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Coal companies see future in Columbia County

Two coal exporting firms in early talks with Port of St. Helens to set up near Clatskanie
by: Courtesy photo EXPORTS — A small coal export terminal operates in Seward, Alaska. This terminal was under scrutiny in 2009 because of the coal dust blowing from the facility.

Two separate companies are in early talks with the Port of St. Helens to bring coal-exporting operations to Port-owned property near Clatskanie, a move likely to catch the eye of anti-coal advocates across the state who proclaim the commodity to be dirty and potentially unsafe.

The Port of St. Helens recently agreed, after initial talks with the firms, to hear two proposals asking to set up operations at the Port Westward Industrial Park near the north Columbia County town. Kinder Morgan Terminals LLC wants to use the railway to ship coal and build a storage facility at the industrial property, while Pacific Transloading LLC wants to ship and receive, but not store, the fossil fuel.

Specific details about the proposed operations will be presented at a 5 p.m. Jan. 25 public work session at the Clatskanie Community Education Center, 555 S.W. Bryant St.

Regional environmental advocacy groups like the Columbia Riverkeeper are paying close attention to any coal-related industries looking to open in Oregon. Riverkeeper Executive Director Brett VandenHeuvel was not aware of the interest in exporting and storing coal at Port Westward when contacted Monday by The Spotlight. He believes coal exporting is the biggest threat facing the lower Columbia River, having the potential to dramatically change the face of the river, including the communities along the shipping route. Coal is dirty, he said, harmful to public health and could cut some cities in two with drastically increased rail traffic.

Port of St. Helens Executive Director Patrick Trapp said he understands concerns related to coal, but these are merely early discussions. A number of bureaucratic hurdles - including public comments and environmental assessments - would have to be undertaken before any coal-related facilities can open.

Trapp said the Port considers all business prospects and the public agency would be remiss if it didn't explore opportunities to grow industry and help create jobs.

'We appreciate and respect individuals' concerns,' Trapp said about any coal-related alarm.

The Columbia Riverkeeper is still pursuing litigation related to a public records request filed nearly a year ago asking for documentation about the Port of St. Helens' talks with an unnamed coal export terminal developer (See June 22, 2011 Spotlight edition, 'Coal loading facility burns out'). The Port asserts that releasing those records would break a confidentiality agreement and potentially hurt business dealings.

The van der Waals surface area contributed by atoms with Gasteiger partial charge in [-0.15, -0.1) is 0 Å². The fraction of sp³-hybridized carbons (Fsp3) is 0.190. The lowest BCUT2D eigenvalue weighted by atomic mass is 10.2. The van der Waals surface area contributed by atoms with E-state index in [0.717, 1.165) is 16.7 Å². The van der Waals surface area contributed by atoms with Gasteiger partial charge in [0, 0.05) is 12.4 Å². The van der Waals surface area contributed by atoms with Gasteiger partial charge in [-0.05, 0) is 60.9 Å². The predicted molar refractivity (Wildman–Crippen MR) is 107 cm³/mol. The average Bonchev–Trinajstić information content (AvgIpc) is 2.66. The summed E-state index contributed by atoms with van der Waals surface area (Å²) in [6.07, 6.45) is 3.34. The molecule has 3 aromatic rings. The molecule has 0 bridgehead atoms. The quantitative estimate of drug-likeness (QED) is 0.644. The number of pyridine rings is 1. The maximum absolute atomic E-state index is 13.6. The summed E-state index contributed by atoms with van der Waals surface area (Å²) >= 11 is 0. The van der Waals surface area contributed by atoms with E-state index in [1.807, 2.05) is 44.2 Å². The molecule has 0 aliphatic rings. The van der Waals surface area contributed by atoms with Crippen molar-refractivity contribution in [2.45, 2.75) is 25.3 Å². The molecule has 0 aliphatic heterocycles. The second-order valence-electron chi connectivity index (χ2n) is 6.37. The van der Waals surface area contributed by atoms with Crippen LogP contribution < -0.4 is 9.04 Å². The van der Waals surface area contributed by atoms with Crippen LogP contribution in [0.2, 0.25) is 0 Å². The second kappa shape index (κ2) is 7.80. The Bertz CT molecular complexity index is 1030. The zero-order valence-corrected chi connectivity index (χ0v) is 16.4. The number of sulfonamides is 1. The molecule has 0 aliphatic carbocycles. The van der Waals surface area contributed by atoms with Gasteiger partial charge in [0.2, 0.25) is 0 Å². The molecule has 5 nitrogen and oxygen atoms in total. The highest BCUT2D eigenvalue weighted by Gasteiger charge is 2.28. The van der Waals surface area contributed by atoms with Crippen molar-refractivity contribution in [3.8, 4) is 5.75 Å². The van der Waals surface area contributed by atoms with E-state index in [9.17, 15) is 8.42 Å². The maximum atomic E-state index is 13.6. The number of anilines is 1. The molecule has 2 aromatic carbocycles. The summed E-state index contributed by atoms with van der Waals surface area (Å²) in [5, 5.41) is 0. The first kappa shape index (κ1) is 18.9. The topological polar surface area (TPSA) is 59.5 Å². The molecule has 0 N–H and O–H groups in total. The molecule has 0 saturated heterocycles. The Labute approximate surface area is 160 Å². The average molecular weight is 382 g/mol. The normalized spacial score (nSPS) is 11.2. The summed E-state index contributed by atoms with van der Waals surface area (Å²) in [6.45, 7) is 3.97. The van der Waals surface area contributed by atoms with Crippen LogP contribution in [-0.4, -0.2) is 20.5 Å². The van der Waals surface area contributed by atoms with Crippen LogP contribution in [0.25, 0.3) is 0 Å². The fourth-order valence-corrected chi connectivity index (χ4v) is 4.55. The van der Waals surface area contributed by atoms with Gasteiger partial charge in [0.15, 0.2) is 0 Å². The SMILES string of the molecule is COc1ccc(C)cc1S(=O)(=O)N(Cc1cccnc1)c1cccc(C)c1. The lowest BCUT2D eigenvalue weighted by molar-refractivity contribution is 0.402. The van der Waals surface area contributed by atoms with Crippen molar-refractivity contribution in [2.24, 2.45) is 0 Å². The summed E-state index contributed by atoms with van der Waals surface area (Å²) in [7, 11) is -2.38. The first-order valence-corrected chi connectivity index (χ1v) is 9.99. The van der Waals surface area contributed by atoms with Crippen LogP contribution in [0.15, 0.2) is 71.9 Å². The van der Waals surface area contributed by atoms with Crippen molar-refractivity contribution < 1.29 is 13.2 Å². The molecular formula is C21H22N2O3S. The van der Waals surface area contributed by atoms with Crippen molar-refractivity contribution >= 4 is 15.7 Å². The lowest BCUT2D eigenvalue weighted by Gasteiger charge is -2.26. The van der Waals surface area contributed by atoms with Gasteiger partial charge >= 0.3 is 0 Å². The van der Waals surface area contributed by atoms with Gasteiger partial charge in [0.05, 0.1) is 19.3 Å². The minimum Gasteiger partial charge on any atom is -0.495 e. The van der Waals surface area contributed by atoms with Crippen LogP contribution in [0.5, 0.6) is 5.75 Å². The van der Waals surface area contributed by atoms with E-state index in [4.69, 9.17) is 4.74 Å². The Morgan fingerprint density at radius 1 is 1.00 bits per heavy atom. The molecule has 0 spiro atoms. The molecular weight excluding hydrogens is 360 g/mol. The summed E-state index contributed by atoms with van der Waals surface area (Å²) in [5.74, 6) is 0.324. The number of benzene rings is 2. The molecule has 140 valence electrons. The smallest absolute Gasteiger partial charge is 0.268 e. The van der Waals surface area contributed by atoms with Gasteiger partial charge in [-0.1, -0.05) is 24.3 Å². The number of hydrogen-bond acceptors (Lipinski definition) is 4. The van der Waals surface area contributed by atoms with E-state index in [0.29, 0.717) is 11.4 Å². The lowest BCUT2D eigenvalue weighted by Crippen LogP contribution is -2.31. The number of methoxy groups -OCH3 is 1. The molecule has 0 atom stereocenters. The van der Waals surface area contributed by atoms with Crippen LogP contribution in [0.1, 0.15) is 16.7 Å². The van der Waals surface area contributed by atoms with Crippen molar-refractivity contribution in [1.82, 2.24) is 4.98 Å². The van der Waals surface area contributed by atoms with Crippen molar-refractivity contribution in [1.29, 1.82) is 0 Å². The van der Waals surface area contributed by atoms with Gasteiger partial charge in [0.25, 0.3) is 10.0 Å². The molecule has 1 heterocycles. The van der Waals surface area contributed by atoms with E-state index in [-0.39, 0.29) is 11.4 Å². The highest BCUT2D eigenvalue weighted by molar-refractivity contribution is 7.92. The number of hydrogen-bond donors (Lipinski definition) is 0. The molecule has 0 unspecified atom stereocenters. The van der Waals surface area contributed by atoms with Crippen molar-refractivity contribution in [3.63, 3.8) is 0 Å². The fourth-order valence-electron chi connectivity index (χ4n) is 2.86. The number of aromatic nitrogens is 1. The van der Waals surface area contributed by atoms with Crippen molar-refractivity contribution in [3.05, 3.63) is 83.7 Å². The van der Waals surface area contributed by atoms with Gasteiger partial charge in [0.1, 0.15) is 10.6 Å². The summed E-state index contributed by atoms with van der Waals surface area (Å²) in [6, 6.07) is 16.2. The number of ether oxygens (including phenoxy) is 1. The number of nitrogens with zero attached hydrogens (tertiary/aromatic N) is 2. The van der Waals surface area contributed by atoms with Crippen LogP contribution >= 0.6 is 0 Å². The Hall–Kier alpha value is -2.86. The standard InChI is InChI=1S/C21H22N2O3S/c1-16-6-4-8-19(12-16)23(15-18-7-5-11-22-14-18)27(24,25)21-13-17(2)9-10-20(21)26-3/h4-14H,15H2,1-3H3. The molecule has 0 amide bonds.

The closest coal-exporting terminal is in British Columbia. There are none on the West Coast of the United States.

Oregon appears to have little interest in coal operations. The state's only coal-fired power plant in Boardman is set to close by 2020.

In a letter sent to the Columbia Riverkeeper group last March, the Port of Portland said it would not consider a coal terminal. 'The Port needs to be reflective of the community and its values. Coal doesn't seem to fit within those values,' Port officials wrote at the time. In 2008, the Port of Vancouver operations manager called coal 'the most risky bulk mineral market' because of the sometimes-fickle Asian markets.

Reports from the U.S. Energy Information Administration show a steady drop in domestic coal consumption in recent years. However, there continues to be a rising demand in Asia, particularly China, the largest coal consumer in the world.

In 2010, the U.S. mined nearly 1,085 million short tons of the combustible rock across the 26 states that mine coal. Wyoming mines the most, with eight of the top 10 producing coal mines located in that state.

'There has been a strong push in the direction to get out of the coal business, so these export proposals fly in the face of the desire to stop dealing with coal,' VandenHeuvel said.

Trapp said state regulatory processes are detailed and strong and the process is set up to weed out threats to health and environment.

'We respect their position, yet we stand firm that Oregon has a great reputation ensuring an extremely high standard for environmental compliance,' Trapp said.